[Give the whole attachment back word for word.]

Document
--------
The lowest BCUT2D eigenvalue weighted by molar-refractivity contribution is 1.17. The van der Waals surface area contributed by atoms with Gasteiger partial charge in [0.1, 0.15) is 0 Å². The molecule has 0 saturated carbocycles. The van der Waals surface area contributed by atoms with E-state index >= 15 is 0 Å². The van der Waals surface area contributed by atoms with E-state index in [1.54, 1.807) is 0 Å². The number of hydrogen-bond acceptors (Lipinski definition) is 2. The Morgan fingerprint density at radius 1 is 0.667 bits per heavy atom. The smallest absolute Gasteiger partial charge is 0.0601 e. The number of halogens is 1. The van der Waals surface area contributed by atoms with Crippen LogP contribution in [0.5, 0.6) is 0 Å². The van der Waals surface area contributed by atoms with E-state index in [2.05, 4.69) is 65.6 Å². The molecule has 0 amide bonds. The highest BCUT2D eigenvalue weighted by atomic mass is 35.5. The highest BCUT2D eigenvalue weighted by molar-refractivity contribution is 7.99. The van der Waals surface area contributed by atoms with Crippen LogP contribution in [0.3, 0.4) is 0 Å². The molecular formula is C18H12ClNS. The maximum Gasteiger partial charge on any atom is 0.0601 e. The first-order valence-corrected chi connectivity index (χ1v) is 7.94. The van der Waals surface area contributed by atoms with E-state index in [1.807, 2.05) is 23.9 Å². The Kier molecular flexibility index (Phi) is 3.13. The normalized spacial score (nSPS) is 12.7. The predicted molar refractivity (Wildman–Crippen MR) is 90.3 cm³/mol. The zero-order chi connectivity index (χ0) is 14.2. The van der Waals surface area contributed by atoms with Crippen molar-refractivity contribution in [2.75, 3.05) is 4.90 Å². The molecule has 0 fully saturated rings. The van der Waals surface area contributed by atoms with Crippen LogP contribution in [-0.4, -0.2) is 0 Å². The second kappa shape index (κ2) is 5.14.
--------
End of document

The lowest BCUT2D eigenvalue weighted by molar-refractivity contribution is 1.17. The van der Waals surface area contributed by atoms with Gasteiger partial charge in [0.1, 0.15) is 0 Å². The molecule has 0 saturated carbocycles. The van der Waals surface area contributed by atoms with E-state index >= 15 is 0 Å². The van der Waals surface area contributed by atoms with E-state index in [1.54, 1.807) is 0 Å². The number of hydrogen-bond acceptors (Lipinski definition) is 2. The Morgan fingerprint density at radius 1 is 0.667 bits per heavy atom. The smallest absolute Gasteiger partial charge is 0.0601 e. The number of halogens is 1. The van der Waals surface area contributed by atoms with Crippen LogP contribution in [0.5, 0.6) is 0 Å². The van der Waals surface area contributed by atoms with E-state index in [2.05, 4.69) is 65.6 Å². The molecule has 0 amide bonds. The highest BCUT2D eigenvalue weighted by atomic mass is 35.5. The highest BCUT2D eigenvalue weighted by molar-refractivity contribution is 7.99. The van der Waals surface area contributed by atoms with Crippen LogP contribution in [0.3, 0.4) is 0 Å². The molecular formula is C18H12ClNS. The maximum Gasteiger partial charge on any atom is 0.0601 e. The first-order valence-corrected chi connectivity index (χ1v) is 7.94. The van der Waals surface area contributed by atoms with E-state index in [1.807, 2.05) is 23.9 Å². The Kier molecular flexibility index (Phi) is 3.13. The normalized spacial score (nSPS) is 12.7. The predicted molar refractivity (Wildman–Crippen MR) is 90.3 cm³/mol. The zero-order chi connectivity index (χ0) is 14.2. The van der Waals surface area contributed by atoms with Crippen molar-refractivity contribution in [2.75, 3.05) is 4.90 Å². The molecule has 0 fully saturated rings. The van der Waals surface area contributed by atoms with Crippen LogP contribution in [-0.4, -0.2) is 0 Å². The second kappa shape index (κ2) is 5.14.